Trading Nation

The rate rise doesn’t matter to the markets. Here’s what does

Higher rates to slam stocks? Not so fast, market watchers say

It's been 4 years since bond yields were this high. That's causing some investors to worry.

But Craig Johnson, senior technical strategist at Piper Jaffray, has some words of wisdom: Watch the pace.

"It's not really the level that matters quite so much," said Johnson on CNBC's "Trading Nation" on Wednesday. "It's how fast you move up."

The charts do show a swift uptick in yields beginning in January. The yield on the 10-year ended 2017 at 2.41 percent but has since climbed to 2.9 percent over the past 7 weeks. Current yields are above their 200-day moving average of 2.35 percent.

But, the current pace is still not as sharp as a swing from 1.83 percent to 2.39 percent in the weeks following the U.S. presidential election in November 2016.

"When rates move up too quickly, something ultimately doesn't go right in the marketplace," said Johnson. "We've seen back in 2013 with the taper tantrum, we've seen back in '87."

Five years ago, yields surged after Federal Reserve chair Ben Bernanke said the central bank might slow asset purchases as the U.S. economy found its footing. The Fed's bond purchases were a holdover from the financial crisis, when quantitative easing was implemented to spur economic growth. The 10-year bond yield began May 2013 at 1.63 percent before spiking above 2 percent when Bernanke announced the Fed's intention.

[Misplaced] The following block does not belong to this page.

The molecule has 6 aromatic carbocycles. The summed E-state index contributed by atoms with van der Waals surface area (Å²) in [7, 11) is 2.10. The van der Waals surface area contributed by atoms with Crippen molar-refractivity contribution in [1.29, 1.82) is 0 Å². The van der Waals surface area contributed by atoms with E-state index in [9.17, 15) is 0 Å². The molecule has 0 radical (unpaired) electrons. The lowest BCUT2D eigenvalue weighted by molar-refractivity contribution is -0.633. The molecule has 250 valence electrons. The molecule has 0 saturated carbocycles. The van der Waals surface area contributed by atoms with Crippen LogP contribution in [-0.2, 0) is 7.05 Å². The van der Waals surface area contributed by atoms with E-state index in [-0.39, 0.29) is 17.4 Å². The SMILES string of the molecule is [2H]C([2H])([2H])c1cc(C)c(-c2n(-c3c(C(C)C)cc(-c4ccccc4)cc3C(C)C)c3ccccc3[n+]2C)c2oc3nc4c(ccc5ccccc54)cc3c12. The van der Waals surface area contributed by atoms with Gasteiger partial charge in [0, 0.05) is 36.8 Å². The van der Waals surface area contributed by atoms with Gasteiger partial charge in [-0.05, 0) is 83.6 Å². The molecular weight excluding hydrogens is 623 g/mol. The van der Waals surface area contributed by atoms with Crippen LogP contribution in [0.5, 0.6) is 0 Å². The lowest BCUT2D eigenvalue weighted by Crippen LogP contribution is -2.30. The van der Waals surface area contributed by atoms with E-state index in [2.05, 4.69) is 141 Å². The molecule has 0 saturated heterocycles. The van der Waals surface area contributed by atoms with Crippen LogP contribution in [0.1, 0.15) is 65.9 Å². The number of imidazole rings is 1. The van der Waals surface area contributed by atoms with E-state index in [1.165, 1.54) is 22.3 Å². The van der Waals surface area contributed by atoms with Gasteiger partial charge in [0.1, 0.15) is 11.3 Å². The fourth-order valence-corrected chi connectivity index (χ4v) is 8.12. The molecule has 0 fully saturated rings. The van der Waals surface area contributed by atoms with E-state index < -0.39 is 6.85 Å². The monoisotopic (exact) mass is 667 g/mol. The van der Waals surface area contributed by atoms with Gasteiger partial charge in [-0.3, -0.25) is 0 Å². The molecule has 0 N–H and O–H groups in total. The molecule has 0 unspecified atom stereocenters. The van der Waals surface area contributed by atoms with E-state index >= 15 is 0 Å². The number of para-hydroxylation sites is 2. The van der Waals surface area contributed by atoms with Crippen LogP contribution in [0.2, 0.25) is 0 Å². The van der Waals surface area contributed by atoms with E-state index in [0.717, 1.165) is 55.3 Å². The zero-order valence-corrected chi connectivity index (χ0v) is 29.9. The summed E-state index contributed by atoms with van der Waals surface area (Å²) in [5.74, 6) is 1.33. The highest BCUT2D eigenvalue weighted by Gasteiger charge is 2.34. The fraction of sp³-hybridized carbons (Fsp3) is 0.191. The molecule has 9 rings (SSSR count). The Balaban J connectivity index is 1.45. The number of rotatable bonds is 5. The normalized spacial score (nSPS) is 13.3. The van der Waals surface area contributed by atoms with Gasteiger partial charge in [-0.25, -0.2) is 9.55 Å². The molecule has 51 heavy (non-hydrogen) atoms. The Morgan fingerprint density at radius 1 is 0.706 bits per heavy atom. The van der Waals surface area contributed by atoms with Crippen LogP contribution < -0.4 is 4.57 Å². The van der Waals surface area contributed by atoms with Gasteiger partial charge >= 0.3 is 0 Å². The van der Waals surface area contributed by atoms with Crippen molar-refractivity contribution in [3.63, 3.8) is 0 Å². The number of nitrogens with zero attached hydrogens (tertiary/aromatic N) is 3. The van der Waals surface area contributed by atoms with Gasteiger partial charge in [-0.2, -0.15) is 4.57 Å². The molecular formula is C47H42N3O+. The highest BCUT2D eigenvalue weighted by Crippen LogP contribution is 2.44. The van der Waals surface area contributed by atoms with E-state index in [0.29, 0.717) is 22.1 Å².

In 1987, before the "Black Monday" stock market crash in October, yields spiked. The yield on the 30-year Treasury bond spiked to 10.25 percent in October, days before the crash, after hitting the year's low of 7.29 percent in January.

Michael Bapis, managing director of The Bapis Group at HighTower, agrees slow and steady is the best pace for bond yields.

"If it methodically rises, we'll be ok," Bapis said during an appearance on "Trading Nation." "What does make me nervous is if it shoots up. If it shoots up, we will have some dislocation in the market."

Over the long term, a move to 3 percent would be perfectly normal, added Bapis. The historical norm for yields on the 10-year Treasury bond are more than double current levels.

"While this is a short-term view, moving from 1.40 or 1.50 where it was last year to almost three percent, it is a big move, but historically speaking it reverts back to the mean," said Bapis. The long-term average on the 10-year Treasury bond is around 6 percent.

The 10-year yield has not reached above 5 percent since mid-2007. On Thursday, the yield rose to a high of 2.944 percent, its highest level since Jan. 10, 2014. The 10-year last traded above 3 percent on Jan. 9 of that year.

Correction: An earlier version misstated when 30-year Treasury yields spiked in 1987. It was days before the Black Monday crash.